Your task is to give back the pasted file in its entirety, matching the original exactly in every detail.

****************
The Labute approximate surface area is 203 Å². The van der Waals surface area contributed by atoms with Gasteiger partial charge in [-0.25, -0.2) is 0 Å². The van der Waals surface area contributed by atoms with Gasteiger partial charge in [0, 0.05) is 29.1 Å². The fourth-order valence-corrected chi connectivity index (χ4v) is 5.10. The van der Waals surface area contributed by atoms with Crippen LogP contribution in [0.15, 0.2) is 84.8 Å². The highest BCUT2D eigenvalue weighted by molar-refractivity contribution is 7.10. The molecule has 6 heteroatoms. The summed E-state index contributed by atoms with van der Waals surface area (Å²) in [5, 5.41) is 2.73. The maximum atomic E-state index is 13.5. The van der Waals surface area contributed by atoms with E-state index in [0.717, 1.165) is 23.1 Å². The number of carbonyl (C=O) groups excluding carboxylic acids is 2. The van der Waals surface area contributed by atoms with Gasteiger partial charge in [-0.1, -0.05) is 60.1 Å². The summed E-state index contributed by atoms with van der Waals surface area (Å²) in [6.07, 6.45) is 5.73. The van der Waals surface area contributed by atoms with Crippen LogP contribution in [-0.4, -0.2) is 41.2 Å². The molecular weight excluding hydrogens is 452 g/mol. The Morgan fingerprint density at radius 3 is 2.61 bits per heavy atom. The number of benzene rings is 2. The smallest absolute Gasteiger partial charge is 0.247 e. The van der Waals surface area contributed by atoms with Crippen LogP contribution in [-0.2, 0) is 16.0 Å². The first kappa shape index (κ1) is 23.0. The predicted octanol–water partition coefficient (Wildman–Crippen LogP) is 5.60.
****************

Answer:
The Labute approximate surface area is 203 Å². The van der Waals surface area contributed by atoms with Gasteiger partial charge in [-0.25, -0.2) is 0 Å². The van der Waals surface area contributed by atoms with Gasteiger partial charge in [0, 0.05) is 29.1 Å². The fourth-order valence-corrected chi connectivity index (χ4v) is 5.10. The van der Waals surface area contributed by atoms with Crippen LogP contribution in [0.15, 0.2) is 84.8 Å². The highest BCUT2D eigenvalue weighted by molar-refractivity contribution is 7.10. The molecule has 6 heteroatoms. The summed E-state index contributed by atoms with van der Waals surface area (Å²) in [5, 5.41) is 2.73. The maximum atomic E-state index is 13.5. The van der Waals surface area contributed by atoms with E-state index in [0.717, 1.165) is 23.1 Å². The number of carbonyl (C=O) groups excluding carboxylic acids is 2. The van der Waals surface area contributed by atoms with Gasteiger partial charge in [-0.1, -0.05) is 60.1 Å². The summed E-state index contributed by atoms with van der Waals surface area (Å²) in [6.07, 6.45) is 5.73. The van der Waals surface area contributed by atoms with Crippen LogP contribution in [-0.4, -0.2) is 41.2 Å². The molecular weight excluding hydrogens is 452 g/mol. The Morgan fingerprint density at radius 3 is 2.61 bits per heavy atom. The number of benzene rings is 2. The smallest absolute Gasteiger partial charge is 0.247 e. The van der Waals surface area contributed by atoms with Crippen LogP contribution in [-0.2, 0) is 16.0 Å². The first kappa shape index (κ1) is 23.0. The predicted octanol–water partition coefficient (Wildman–Crippen LogP) is 5.60.